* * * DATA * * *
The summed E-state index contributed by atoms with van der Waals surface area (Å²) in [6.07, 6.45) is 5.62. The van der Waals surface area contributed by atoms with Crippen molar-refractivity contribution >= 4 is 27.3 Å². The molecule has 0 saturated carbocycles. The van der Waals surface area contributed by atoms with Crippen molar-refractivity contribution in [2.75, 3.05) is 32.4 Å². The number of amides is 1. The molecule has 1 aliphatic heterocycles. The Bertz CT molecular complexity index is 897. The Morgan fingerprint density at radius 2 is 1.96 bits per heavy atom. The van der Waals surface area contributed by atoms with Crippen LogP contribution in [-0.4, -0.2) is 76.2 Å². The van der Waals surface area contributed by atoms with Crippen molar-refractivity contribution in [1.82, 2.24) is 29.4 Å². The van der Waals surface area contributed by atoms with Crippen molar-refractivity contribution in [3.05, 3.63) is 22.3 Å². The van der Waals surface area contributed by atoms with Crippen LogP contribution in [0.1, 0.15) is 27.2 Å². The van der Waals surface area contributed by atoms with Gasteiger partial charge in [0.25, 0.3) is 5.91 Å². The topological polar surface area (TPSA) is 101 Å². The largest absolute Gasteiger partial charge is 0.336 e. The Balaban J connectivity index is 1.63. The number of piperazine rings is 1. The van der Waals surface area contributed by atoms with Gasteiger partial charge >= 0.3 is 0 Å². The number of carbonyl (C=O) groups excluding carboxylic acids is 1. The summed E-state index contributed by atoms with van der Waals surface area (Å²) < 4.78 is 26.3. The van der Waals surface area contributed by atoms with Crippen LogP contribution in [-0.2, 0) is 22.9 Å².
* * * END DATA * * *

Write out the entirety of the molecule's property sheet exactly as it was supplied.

The summed E-state index contributed by atoms with van der Waals surface area (Å²) in [6.07, 6.45) is 5.62. The van der Waals surface area contributed by atoms with Crippen molar-refractivity contribution >= 4 is 27.3 Å². The molecule has 0 saturated carbocycles. The van der Waals surface area contributed by atoms with Crippen molar-refractivity contribution in [2.75, 3.05) is 32.4 Å². The number of amides is 1. The molecule has 1 aliphatic heterocycles. The Bertz CT molecular complexity index is 897. The Morgan fingerprint density at radius 2 is 1.96 bits per heavy atom. The van der Waals surface area contributed by atoms with Crippen LogP contribution in [-0.4, -0.2) is 76.2 Å². The van der Waals surface area contributed by atoms with Crippen molar-refractivity contribution in [1.82, 2.24) is 29.4 Å². The van der Waals surface area contributed by atoms with Crippen molar-refractivity contribution in [3.05, 3.63) is 22.3 Å². The van der Waals surface area contributed by atoms with Crippen LogP contribution in [0.1, 0.15) is 27.2 Å². The van der Waals surface area contributed by atoms with Gasteiger partial charge in [0.25, 0.3) is 5.91 Å². The topological polar surface area (TPSA) is 101 Å². The largest absolute Gasteiger partial charge is 0.336 e. The Balaban J connectivity index is 1.63. The number of piperazine rings is 1. The van der Waals surface area contributed by atoms with Gasteiger partial charge >= 0.3 is 0 Å². The number of carbonyl (C=O) groups excluding carboxylic acids is 1. The summed E-state index contributed by atoms with van der Waals surface area (Å²) < 4.78 is 26.3. The van der Waals surface area contributed by atoms with Crippen LogP contribution in [-0.2, 0) is 22.9 Å².